According to Cornell University, the statistics on disability are alarming:
- In December 2018, payments to disabled beneficiaries totaled almost $11.7 billion.
- 86% of beneficiaries were previously employed.
- Illnesses represented about 66% of all claims, with mental health disorders covered 30% of claims and physical injuries covered the remaining 4%.
- According to the most recent available statistics, in 2018, almost 5% of people with a BA degree or higher in the United States between the ages of 18-64 reported a disability. That represents nearly 3 million of the population.
Despite these concerning statistics, disability insurance coverage is often overlooked, not only by successful, educated individuals, but also by corporations across the country.
Why is this?
Most people simply assume disability insurance is taken care of through their corporate workplace. They check the box at open enrollment each year but don’t understand the ramifications of the selection.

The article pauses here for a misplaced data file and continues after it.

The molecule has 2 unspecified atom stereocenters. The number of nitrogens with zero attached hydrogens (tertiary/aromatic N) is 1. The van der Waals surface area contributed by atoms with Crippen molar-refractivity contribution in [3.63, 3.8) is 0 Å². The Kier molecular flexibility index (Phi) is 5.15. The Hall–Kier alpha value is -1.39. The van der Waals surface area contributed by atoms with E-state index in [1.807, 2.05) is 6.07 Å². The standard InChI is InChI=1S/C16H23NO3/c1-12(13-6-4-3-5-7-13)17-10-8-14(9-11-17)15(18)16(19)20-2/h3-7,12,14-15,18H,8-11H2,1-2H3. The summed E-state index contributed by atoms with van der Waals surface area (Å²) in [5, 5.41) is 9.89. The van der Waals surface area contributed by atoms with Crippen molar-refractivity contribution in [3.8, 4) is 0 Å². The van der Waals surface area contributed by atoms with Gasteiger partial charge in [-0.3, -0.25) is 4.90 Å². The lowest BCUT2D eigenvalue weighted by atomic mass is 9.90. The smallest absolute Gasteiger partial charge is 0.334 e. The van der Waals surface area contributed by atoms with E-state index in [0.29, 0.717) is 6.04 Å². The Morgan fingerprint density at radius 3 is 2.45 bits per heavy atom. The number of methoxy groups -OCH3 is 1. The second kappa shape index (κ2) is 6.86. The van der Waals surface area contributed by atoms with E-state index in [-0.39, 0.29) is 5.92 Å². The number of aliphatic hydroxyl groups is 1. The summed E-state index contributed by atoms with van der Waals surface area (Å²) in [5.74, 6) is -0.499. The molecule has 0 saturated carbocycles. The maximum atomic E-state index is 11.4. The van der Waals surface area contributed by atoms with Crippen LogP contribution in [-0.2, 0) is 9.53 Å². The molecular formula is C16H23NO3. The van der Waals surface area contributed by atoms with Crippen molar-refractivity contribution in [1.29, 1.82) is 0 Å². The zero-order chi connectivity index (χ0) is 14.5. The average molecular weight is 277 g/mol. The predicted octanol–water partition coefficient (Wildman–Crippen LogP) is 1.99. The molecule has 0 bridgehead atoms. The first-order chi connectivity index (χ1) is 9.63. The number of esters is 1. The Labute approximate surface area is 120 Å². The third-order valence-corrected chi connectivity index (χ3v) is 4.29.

- Only a percentage of their income is covered (60% is common)
- It usually only covers their base salary
- There’s always a monthly cap ($5,000-$20,000)
- It’s taxable if paid by the employer or by the employee with pre-tax dollars
- Is rarely portable when you leave the company.
If they’re lucky, the company may offer a buy-up:
- That covers an additional percentage of the base salary (up to 70% is common)
- Covers a percentage of their bonus
- Continues to have a monthly cap
- Does not cover RSUs or other stock compensation
If an employee become an independent contractor, changes employers or starts a business:
The group coverage will likely lapse
- It’s difficult to get or maintain coverage if they’re in transition as there is no income to protect
- It’s difficult to get or maintain coverage if they’re starting a new venture as there is no income track record
Proactive planning specific to your financial planning and required cash flow risks is critical and disability insurance coverage needs to be part of that conversation.